It's not everyday that you are struck with wonder about how the impossible actually happened. And yet in my report on the Sarver Cabin... That's exactly what happened.

The Back Story

My good friend and long-time running buddy Mark Young had been telling me for years about an abandoned cabin he stayed near while doing a week-long hike on the Appalachian Trail. It was eerie, he said. Possibly haunted. More intriguing was how anyone could have lived in such a remote location, in inhospitable conditions in the 1800's.

That story stuck with me. I had wanted to do a segment on it, but even today the only way to get there is on foot, and it's a long, difficult hike. Not the kind where we can carry all the camera gear that's typically required. (I guess we aren't as tough as the Sarvers were.)

Technology Helps Out

A few months ago I purchased a Canon EOS 7D SLR camera. It's primarily a still camera used to take photographs. But after reading that some ad agencies were using its video function to shoot full-fledged commercials, and that the video quality was broadcast quality, I saw my chance to report on the cabin.

So Mark and I found a way to access the trail from the Craig County side and up we went. The hike is about 6-8 miles round trip, and the first hour is all uphill.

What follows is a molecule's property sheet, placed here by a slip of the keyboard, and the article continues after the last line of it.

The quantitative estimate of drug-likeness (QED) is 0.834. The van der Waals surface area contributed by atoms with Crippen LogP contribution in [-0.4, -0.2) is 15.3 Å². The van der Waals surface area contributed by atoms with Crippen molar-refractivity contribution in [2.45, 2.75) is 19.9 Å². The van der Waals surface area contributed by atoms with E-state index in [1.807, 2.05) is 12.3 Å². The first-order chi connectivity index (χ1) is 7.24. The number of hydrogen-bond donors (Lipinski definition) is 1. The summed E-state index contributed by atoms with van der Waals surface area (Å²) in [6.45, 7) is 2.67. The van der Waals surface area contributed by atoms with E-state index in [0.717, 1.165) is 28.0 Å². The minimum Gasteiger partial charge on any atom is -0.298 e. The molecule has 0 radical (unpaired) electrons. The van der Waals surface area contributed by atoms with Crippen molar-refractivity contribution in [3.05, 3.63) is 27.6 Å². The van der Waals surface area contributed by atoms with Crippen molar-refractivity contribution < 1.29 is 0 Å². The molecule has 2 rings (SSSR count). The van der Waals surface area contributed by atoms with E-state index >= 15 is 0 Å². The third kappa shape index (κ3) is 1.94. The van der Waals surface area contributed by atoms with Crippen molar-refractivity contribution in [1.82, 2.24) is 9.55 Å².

The turn for the Cabin is well marked as it is near an Appalachian Trail shelter built by the Roanoke Valley club within the past 10 years.

Even though we were expecting it, I had one of those moments of fulfilled anticipation as we turned the last corner and there were the remains Mark had remembered from 10 years ago.

Just as he had, I wondered how anybody could do it. Live up there on that mountain, in the cold winter months, with primitive heating and what I figured was poor land that must have been impossible to till. Why, I thought, would anyone do this?

I started calling historians. Nobody knew anything. I was about to give up and file a report on the "Mystery of Sarver Hollow."

The Answers

Then I called the Craig County Library, who told me to contact the historical society, which as it turned out, knew where I could actually talk to the great great grandsons of Henry Sarver, the man who built the cabin.